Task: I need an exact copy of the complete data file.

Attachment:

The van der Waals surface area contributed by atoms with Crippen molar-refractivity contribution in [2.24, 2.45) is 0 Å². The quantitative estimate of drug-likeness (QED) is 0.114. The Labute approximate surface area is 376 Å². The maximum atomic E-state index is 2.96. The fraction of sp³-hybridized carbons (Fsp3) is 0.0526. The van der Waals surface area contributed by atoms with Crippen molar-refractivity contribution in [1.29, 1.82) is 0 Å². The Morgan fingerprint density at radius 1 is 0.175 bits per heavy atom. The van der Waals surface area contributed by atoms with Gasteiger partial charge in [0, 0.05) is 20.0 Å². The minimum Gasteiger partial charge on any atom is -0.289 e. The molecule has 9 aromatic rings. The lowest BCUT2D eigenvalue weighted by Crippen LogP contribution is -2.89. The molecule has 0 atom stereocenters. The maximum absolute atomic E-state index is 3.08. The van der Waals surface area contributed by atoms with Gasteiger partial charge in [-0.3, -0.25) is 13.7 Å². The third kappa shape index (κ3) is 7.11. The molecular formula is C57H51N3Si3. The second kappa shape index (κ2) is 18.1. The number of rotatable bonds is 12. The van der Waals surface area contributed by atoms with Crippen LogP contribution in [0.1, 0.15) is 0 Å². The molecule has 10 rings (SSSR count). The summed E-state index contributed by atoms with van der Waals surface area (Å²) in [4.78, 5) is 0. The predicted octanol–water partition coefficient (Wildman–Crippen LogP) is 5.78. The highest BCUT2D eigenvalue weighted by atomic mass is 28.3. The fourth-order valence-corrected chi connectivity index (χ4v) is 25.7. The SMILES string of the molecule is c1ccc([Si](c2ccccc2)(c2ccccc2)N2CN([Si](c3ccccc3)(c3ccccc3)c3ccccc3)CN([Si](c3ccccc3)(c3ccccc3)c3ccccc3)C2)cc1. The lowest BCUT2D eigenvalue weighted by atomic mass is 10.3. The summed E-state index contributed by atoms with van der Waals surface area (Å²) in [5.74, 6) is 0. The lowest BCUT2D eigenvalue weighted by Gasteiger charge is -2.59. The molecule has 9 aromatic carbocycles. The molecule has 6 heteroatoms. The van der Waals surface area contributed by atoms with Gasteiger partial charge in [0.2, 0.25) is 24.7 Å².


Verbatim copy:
The van der Waals surface area contributed by atoms with Crippen molar-refractivity contribution in [2.24, 2.45) is 0 Å². The quantitative estimate of drug-likeness (QED) is 0.114. The Labute approximate surface area is 376 Å². The maximum atomic E-state index is 2.96. The fraction of sp³-hybridized carbons (Fsp3) is 0.0526. The van der Waals surface area contributed by atoms with Crippen molar-refractivity contribution in [1.29, 1.82) is 0 Å². The Morgan fingerprint density at radius 1 is 0.175 bits per heavy atom. The van der Waals surface area contributed by atoms with Gasteiger partial charge in [0, 0.05) is 20.0 Å². The minimum Gasteiger partial charge on any atom is -0.289 e. The molecule has 9 aromatic rings. The lowest BCUT2D eigenvalue weighted by Crippen LogP contribution is -2.89. The molecule has 0 atom stereocenters. The maximum absolute atomic E-state index is 3.08. The van der Waals surface area contributed by atoms with Gasteiger partial charge in [-0.3, -0.25) is 13.7 Å². The third kappa shape index (κ3) is 7.11. The molecular formula is C57H51N3Si3. The second kappa shape index (κ2) is 18.1. The number of rotatable bonds is 12. The van der Waals surface area contributed by atoms with Crippen LogP contribution in [0.1, 0.15) is 0 Å². The molecule has 10 rings (SSSR count). The summed E-state index contributed by atoms with van der Waals surface area (Å²) in [4.78, 5) is 0. The predicted octanol–water partition coefficient (Wildman–Crippen LogP) is 5.78. The highest BCUT2D eigenvalue weighted by atomic mass is 28.3. The fourth-order valence-corrected chi connectivity index (χ4v) is 25.7. The SMILES string of the molecule is c1ccc([Si](c2ccccc2)(c2ccccc2)N2CN([Si](c3ccccc3)(c3ccccc3)c3ccccc3)CN([Si](c3ccccc3)(c3ccccc3)c3ccccc3)C2)cc1. The lowest BCUT2D eigenvalue weighted by atomic mass is 10.3. The summed E-state index contributed by atoms with van der Waals surface area (Å²) in [5.74, 6) is 0. The lowest BCUT2D eigenvalue weighted by Gasteiger charge is -2.59. The molecule has 9 aromatic carbocycles. The molecule has 6 heteroatoms. The van der Waals surface area contributed by atoms with Gasteiger partial charge in [0.2, 0.25) is 24.7 Å².